The humor in Black Monday is super-concentrated, laden with witty wordplay and quick retorts. One typical punchline comes when a broker (Horatio Sanz) realizes that the Nintendo game Duck Hunt is not, as he had assumed, titled Da Cunt. Dick jokes abound, and large swaths of an entire episode are devoted to a cartoonish cocaine bender; very little of the show’s humor is original, but even the most simplistic jokes are elevated by familiar, funny performers like Sanz and Paul Scheer, who deliver reliably well-timed line readings.

Such comedy, even when immaterial to Black Monday‘s specific Wall Street milieu, is consistently effective, and the series succeeds as an absurdist reminder of the excesses of the ‘80s. Yet results vary when the writers endeavor to expand on their cartoonish portrayal of Wall Street. By attempting to ground the characters of Dawn and Maurice, and ostensibly working toward some insight into a historical event, the series does occasionally adopt a patina of gravity, or hint at some crystallizing perspective. Mostly, though, such gestures toward a coherent point of view or clear direction are underdeveloped, as the series rushes for another joke or reference, and in the process comes to resemble Maurice himself: exciting and articulate, with little but fool’s gold and hollow promises to sell.

Cast: Don Cheadle, Regina Hall, Andrew Rannells, Paul Scheer, Casey Wilson, Kadeem Hardison, Eugene Cordero, Horatio Sanz Airtime: Showtime, Sundays, 10 p.m.

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Review: True Detective: Season Three

Season three of True Detective plays to the first season’s strengths, but it also feels like an admission of defeat.

2.0

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True Detective: Season Three
Photo: Warrick Page/HBO

In the third installment of HBO’s anthology series True Detective, creator Nic Pizzolatto opts to play to the first season’s strengths: multiple timelines, occult undertones, partnered detectives shooting the philosophical shit while they drive down the road. Even the backwoods setting—this time, the Ozarks—evokes the desolation of the Louisiana bayou that was so evocative in the show’s debut. Viewers might have figured these trappings for series hallmarks had the second season not so consciously distanced itself from them, so it’s hard not to view this return as an admission of defeat, a resignation to the limits of Pizzolatto’s personal storytelling toolbox.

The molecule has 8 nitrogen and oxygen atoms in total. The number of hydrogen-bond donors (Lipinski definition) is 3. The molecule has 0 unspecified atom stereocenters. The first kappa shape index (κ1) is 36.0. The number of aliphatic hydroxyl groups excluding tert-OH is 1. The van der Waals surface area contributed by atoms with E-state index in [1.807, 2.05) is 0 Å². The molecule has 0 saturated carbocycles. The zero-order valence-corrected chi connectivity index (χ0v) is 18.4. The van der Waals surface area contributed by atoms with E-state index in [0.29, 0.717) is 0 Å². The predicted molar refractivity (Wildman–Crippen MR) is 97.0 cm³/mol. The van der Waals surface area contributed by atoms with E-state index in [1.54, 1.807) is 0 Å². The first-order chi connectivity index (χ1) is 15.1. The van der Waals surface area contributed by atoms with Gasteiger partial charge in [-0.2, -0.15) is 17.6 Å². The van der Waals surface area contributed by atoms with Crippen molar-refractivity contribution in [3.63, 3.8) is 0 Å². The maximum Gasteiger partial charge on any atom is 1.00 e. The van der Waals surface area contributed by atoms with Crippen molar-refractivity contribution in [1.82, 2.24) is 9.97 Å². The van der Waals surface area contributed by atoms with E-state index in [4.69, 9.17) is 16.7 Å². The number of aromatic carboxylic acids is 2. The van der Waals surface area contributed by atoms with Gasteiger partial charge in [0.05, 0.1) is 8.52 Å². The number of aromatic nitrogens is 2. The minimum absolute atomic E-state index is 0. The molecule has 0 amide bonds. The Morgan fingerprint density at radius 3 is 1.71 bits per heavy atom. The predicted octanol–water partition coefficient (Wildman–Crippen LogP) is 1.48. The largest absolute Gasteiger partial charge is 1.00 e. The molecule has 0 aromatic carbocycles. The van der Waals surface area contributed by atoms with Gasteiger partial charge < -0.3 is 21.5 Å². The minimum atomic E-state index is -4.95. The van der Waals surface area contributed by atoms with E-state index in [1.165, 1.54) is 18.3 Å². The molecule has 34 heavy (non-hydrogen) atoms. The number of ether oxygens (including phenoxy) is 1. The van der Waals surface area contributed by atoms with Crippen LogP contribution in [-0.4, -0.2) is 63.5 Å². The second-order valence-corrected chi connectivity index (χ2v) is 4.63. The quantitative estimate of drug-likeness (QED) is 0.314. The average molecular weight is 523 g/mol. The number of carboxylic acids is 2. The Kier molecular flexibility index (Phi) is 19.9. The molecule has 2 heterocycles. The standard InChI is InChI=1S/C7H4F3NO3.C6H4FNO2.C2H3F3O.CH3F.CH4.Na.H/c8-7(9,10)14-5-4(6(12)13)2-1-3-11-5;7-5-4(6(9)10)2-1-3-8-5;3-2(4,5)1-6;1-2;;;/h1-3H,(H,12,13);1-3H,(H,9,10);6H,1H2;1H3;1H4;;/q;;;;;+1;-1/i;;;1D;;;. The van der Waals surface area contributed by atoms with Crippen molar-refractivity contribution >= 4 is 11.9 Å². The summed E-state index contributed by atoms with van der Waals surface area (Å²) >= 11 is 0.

But the familiar elements don’t totally dull the crime show’s construction as a character piece. This season’s protagonist, Wayne Hays (Mahershala Ali), is haunted at every stage of his life. In 1980, it’s by the Vietnam War reconnaissance detail that got him the nickname “Purple Hays” and the tracker skillset he now channels into his job as a police detective. In 1990, it’s the reopening of the case at the center of the season: the disappearance of two young children. And in 2015, while grappling with dementia, he’s haunted by the life he’s lived, as it all seems to slip through his fingers. What’s left of the unhappy memories has become his strongest connection to the life he once had. He’s looked inside himself and come out disturbed by how much his insides are tangled around this one case—this fixed point in history.

Hays is a little bit gone a lot of the time, his emotions as bottled up as most of his thoughts. His eyes come alive when his mind is working through something, and they go dead when he’s angry. He’s too buttoned up for the showy soliloquys of a character like Matthew McConaughey’s Rust Cohle from True Detective‘s first season, yet he’s no less conflicted; the three-timeline setup shows the evolution of Hays’s thought process, as he goes from shunning the past to desperately clinging to what he has left.